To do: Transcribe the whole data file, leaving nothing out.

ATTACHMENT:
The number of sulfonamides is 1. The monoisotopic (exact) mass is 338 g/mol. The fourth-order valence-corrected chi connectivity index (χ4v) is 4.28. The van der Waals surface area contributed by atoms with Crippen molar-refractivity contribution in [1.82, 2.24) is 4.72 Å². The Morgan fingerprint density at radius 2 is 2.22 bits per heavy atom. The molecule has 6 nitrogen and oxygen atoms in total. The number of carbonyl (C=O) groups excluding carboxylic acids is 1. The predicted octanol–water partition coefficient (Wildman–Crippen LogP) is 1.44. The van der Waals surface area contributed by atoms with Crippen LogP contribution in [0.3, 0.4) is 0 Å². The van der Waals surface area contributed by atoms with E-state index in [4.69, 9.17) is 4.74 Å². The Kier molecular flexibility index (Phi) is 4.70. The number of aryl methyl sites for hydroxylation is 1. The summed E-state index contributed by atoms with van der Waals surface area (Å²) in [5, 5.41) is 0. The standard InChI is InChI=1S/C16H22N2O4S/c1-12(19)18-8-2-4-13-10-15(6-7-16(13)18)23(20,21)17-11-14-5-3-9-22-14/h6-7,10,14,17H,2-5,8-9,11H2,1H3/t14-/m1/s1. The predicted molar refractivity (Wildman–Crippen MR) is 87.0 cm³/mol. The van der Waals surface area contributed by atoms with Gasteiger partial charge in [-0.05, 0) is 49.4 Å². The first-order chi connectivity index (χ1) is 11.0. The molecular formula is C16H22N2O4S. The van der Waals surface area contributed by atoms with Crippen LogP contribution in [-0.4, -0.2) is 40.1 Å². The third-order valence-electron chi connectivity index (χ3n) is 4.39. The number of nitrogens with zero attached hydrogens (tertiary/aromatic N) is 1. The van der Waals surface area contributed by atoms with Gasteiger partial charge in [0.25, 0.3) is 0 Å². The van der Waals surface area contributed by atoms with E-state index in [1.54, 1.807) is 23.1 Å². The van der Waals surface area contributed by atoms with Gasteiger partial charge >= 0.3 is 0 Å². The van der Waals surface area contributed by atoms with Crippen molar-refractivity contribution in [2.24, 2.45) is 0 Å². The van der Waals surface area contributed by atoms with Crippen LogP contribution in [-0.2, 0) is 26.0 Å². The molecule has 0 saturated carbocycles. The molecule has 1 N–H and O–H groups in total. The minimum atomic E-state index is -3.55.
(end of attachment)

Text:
The number of sulfonamides is 1. The monoisotopic (exact) mass is 338 g/mol. The fourth-order valence-corrected chi connectivity index (χ4v) is 4.28. The van der Waals surface area contributed by atoms with Crippen molar-refractivity contribution in [1.82, 2.24) is 4.72 Å². The Morgan fingerprint density at radius 2 is 2.22 bits per heavy atom. The molecule has 6 nitrogen and oxygen atoms in total. The number of carbonyl (C=O) groups excluding carboxylic acids is 1. The predicted octanol–water partition coefficient (Wildman–Crippen LogP) is 1.44. The van der Waals surface area contributed by atoms with Crippen LogP contribution in [0.3, 0.4) is 0 Å². The van der Waals surface area contributed by atoms with E-state index in [4.69, 9.17) is 4.74 Å². The Kier molecular flexibility index (Phi) is 4.70. The number of aryl methyl sites for hydroxylation is 1. The summed E-state index contributed by atoms with van der Waals surface area (Å²) in [5, 5.41) is 0. The standard InChI is InChI=1S/C16H22N2O4S/c1-12(19)18-8-2-4-13-10-15(6-7-16(13)18)23(20,21)17-11-14-5-3-9-22-14/h6-7,10,14,17H,2-5,8-9,11H2,1H3/t14-/m1/s1. The predicted molar refractivity (Wildman–Crippen MR) is 87.0 cm³/mol. The van der Waals surface area contributed by atoms with Gasteiger partial charge in [-0.05, 0) is 49.4 Å². The first-order chi connectivity index (χ1) is 11.0. The molecular formula is C16H22N2O4S. The van der Waals surface area contributed by atoms with Crippen LogP contribution in [-0.4, -0.2) is 40.1 Å². The third-order valence-electron chi connectivity index (χ3n) is 4.39. The number of nitrogens with zero attached hydrogens (tertiary/aromatic N) is 1. The van der Waals surface area contributed by atoms with Gasteiger partial charge in [0.25, 0.3) is 0 Å². The van der Waals surface area contributed by atoms with E-state index in [1.54, 1.807) is 23.1 Å². The van der Waals surface area contributed by atoms with Gasteiger partial charge >= 0.3 is 0 Å². The van der Waals surface area contributed by atoms with Crippen molar-refractivity contribution in [2.24, 2.45) is 0 Å². The van der Waals surface area contributed by atoms with Crippen LogP contribution in [-0.2, 0) is 26.0 Å². The molecule has 0 saturated carbocycles. The molecule has 1 N–H and O–H groups in total. The minimum atomic E-state index is -3.55.